For a banking API, an obvious domain object (or entity in DDD terms) is an account, which models a bank account. Rather than following the CRUD model for accounts, we should define specific business operations that make sense to perform on a bank account. Here’s a good starter set of write operations:

  1. Open - open a new account.
  2. Close - close an existing account.
  3. Debit - remove money from an account.
  4. Credit - add money to an account.

These operations are specific and can enforce certain business constraints. For example, we may not want to allow crediting a closed account, and we can enforce our minimum balance check as part of the debit operation. On the read side, we can also provide specific queries that match our client use cases:

  1. Load - load single account by its account id.
  2. Transaction history - list transaction history for an account.
  3. Customer accounts - list accounts for the given customer id.

Now that we know what our business operations are, here’s an example of mapping them to a REST API:

  1. POST /account - open a new account.
  2. PUT /account/<accountId>/close - close an existing account.
  3. PUT /account/<accountId>/debit - remove money from an account.
  4. PUT /account/<accountId>/credit - add money to an account.
  5. GET /account/<acountId> - load single account by its account id
  6. GET /account/<accountId>/transactions - list transaction history for an account.
  7. GET /accounts/query/customerId/<customerId> - list accounts for the given customer id.

This looks a lot different than a basic CRUD API, but the key is that the operations allowed are specific and well-defined. This results in a better experience, both for the service implementor, as well as the client. The service implementation no longer has to guess what business operation is implied based on which attributes are updated. Instead, the business operation is explicit, which leads to simpler, more maintainable code. On the client side, it’s much clearer exactly what operations can and cannot be performed. If the API is documented well, for example, using a Swagger definition, it will also be very clear what the constraints of each API are.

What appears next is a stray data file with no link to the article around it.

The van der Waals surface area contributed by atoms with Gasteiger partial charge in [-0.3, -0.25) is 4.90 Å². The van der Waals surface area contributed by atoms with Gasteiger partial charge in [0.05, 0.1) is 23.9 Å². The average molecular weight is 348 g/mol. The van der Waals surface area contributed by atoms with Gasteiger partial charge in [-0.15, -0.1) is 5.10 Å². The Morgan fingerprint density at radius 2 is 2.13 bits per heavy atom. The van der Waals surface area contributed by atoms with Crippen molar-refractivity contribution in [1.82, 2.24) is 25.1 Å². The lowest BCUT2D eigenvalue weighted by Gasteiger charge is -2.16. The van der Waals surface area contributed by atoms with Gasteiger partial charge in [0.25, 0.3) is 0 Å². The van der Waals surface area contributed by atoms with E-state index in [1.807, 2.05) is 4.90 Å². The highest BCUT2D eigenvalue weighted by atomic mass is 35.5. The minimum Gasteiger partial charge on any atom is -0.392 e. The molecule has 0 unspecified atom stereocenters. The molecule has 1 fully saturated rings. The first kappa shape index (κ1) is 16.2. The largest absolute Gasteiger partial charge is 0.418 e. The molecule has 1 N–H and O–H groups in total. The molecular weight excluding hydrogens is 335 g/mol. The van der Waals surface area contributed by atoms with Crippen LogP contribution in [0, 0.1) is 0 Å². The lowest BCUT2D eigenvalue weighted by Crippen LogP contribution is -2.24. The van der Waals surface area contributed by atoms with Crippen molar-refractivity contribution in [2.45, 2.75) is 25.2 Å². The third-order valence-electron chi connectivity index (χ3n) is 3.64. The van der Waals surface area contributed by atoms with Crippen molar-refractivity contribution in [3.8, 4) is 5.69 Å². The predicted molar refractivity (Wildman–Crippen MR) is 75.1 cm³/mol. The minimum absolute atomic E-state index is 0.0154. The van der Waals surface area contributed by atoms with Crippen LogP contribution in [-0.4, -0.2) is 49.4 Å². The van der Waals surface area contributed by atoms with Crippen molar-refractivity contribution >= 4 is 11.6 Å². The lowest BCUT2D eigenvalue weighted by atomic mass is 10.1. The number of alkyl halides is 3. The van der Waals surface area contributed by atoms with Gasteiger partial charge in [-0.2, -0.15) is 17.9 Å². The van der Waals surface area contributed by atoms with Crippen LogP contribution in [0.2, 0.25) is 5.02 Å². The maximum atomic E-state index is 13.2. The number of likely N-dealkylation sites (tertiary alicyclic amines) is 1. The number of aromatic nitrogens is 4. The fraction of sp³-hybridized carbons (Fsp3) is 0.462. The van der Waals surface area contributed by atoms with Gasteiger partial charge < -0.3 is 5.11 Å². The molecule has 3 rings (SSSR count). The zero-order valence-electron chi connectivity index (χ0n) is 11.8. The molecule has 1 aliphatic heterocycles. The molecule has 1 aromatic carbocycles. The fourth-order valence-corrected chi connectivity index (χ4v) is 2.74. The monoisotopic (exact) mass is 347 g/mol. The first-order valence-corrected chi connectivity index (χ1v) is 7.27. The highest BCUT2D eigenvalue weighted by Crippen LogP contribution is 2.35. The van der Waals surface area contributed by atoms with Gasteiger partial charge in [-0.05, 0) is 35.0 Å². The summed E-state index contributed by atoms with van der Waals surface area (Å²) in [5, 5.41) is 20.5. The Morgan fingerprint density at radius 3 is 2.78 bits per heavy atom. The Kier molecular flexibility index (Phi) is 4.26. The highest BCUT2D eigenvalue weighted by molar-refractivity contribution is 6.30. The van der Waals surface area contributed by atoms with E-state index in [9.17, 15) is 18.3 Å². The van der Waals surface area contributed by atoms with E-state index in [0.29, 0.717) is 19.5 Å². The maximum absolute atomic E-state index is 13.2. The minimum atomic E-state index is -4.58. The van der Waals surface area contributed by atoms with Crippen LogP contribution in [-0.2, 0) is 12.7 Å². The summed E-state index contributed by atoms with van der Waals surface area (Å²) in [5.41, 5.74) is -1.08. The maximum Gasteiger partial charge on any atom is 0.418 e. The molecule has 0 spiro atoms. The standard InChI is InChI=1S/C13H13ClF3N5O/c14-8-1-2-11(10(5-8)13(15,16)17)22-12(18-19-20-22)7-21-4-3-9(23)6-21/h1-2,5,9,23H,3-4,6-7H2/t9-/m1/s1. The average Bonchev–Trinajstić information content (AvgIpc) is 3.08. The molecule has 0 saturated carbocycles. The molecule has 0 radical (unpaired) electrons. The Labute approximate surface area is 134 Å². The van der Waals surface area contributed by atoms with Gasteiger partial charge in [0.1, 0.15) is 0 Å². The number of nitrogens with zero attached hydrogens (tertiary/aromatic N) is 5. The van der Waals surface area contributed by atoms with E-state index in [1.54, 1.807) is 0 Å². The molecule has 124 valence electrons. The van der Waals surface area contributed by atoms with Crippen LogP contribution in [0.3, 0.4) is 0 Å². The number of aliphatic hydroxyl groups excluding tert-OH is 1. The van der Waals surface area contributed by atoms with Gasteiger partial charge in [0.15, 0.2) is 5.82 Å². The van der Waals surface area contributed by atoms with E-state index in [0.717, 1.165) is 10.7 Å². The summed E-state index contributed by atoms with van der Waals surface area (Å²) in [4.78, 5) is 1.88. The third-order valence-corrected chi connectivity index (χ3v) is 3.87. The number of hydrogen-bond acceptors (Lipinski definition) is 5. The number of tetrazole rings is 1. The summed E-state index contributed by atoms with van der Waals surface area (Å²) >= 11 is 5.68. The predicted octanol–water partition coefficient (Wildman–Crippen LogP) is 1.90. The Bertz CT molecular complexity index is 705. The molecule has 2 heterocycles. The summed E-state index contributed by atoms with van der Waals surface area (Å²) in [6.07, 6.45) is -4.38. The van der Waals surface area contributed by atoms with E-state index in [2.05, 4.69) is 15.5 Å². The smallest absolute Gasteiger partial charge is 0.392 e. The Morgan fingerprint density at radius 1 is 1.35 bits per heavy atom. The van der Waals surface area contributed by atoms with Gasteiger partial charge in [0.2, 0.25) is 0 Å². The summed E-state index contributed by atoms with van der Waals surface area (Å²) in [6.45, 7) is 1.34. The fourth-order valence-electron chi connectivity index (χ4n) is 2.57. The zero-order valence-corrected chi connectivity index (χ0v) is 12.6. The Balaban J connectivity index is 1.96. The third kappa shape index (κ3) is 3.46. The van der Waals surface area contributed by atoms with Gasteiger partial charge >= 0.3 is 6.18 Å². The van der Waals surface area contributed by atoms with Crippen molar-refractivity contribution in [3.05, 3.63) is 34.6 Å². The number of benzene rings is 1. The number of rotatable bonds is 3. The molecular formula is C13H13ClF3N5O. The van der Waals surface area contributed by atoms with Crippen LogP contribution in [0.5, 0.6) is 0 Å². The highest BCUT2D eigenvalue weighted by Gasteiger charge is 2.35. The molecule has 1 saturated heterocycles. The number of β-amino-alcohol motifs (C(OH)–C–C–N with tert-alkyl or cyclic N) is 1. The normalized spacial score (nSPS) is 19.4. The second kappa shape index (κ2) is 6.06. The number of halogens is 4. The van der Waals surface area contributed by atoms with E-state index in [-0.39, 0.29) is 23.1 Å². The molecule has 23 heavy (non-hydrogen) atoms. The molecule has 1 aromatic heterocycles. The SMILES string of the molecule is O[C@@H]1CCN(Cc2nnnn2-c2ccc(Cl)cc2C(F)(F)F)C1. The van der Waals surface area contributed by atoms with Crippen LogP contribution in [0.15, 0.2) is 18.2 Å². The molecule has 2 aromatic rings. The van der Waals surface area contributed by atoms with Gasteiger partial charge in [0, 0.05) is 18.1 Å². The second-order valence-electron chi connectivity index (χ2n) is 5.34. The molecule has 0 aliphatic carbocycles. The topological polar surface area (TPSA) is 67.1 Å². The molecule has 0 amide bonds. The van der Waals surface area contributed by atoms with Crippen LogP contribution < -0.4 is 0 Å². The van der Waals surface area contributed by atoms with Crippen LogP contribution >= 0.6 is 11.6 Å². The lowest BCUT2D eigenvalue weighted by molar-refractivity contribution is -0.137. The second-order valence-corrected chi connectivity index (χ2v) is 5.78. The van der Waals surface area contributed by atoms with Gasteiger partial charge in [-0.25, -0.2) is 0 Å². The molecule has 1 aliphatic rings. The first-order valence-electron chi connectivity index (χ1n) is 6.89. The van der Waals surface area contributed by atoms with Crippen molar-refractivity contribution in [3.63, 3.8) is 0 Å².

Defining your APIs this way requires more up front thinking than a simple CRUD generator, but I think this is a very good thing. If you’re planning on exposing your API as a public endpoint, you are going to have to support that API for a very, very long time. Basically think of it as forever by software standards. I always encourage teams to take time up front on the things that are hard to change later, and APIs are the first example I give.

So resist the urge to follow the CRUD model for service APIs (REST or otherwise). Instead, use DDD to define your API in terms of domain objects and the business operations that can be performed against them.

If you want to see more examples of defining APIs in terms of domain objects, I recommend checking out the Amazon Web Services APIs. Look up the developer guide for any service and they should start with a section labeled “Key Concepts” or something similar. There, they describe the conceptual domain objects of the service. For example, S3 defines objects like Buckets, Objects, and Permissions. Kinesis has streams and shards. Once you understand the domain objects of a service, look at the API reference and skim the list of APIs for that service. What you’ll notice is the API is built around these domain objects, making it more intuitive to understand and use.

Hope this helps!